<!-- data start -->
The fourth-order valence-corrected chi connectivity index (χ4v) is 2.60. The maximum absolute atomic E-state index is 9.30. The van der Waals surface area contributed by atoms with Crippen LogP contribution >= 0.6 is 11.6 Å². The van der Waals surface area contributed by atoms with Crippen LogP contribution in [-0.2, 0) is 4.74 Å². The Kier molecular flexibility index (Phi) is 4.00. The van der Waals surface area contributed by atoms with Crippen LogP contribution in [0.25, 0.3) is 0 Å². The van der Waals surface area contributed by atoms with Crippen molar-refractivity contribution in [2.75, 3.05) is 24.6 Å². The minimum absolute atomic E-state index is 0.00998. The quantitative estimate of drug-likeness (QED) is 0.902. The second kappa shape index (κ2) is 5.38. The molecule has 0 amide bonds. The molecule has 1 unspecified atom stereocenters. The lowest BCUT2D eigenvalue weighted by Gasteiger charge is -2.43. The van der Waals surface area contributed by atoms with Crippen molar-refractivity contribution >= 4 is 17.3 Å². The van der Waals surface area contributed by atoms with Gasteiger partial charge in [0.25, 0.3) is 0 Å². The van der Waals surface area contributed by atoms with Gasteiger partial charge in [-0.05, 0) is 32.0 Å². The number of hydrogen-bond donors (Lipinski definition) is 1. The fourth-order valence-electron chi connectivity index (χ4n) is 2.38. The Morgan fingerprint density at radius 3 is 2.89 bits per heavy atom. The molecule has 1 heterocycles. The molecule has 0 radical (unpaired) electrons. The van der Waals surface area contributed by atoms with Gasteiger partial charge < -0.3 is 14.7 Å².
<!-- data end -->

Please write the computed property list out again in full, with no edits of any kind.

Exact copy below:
The fourth-order valence-corrected chi connectivity index (χ4v) is 2.60. The maximum absolute atomic E-state index is 9.30. The van der Waals surface area contributed by atoms with Crippen LogP contribution >= 0.6 is 11.6 Å². The van der Waals surface area contributed by atoms with Crippen LogP contribution in [-0.2, 0) is 4.74 Å². The Kier molecular flexibility index (Phi) is 4.00. The van der Waals surface area contributed by atoms with Crippen LogP contribution in [0.25, 0.3) is 0 Å². The van der Waals surface area contributed by atoms with Crippen molar-refractivity contribution in [2.75, 3.05) is 24.6 Å². The minimum absolute atomic E-state index is 0.00998. The quantitative estimate of drug-likeness (QED) is 0.902. The second kappa shape index (κ2) is 5.38. The molecule has 0 amide bonds. The molecule has 1 unspecified atom stereocenters. The lowest BCUT2D eigenvalue weighted by Gasteiger charge is -2.43. The van der Waals surface area contributed by atoms with Crippen molar-refractivity contribution >= 4 is 17.3 Å². The van der Waals surface area contributed by atoms with Gasteiger partial charge in [0.25, 0.3) is 0 Å². The van der Waals surface area contributed by atoms with Gasteiger partial charge in [-0.05, 0) is 32.0 Å². The number of hydrogen-bond donors (Lipinski definition) is 1. The fourth-order valence-electron chi connectivity index (χ4n) is 2.38. The Morgan fingerprint density at radius 3 is 2.89 bits per heavy atom. The molecule has 1 heterocycles. The molecule has 0 radical (unpaired) electrons. The van der Waals surface area contributed by atoms with Gasteiger partial charge < -0.3 is 14.7 Å².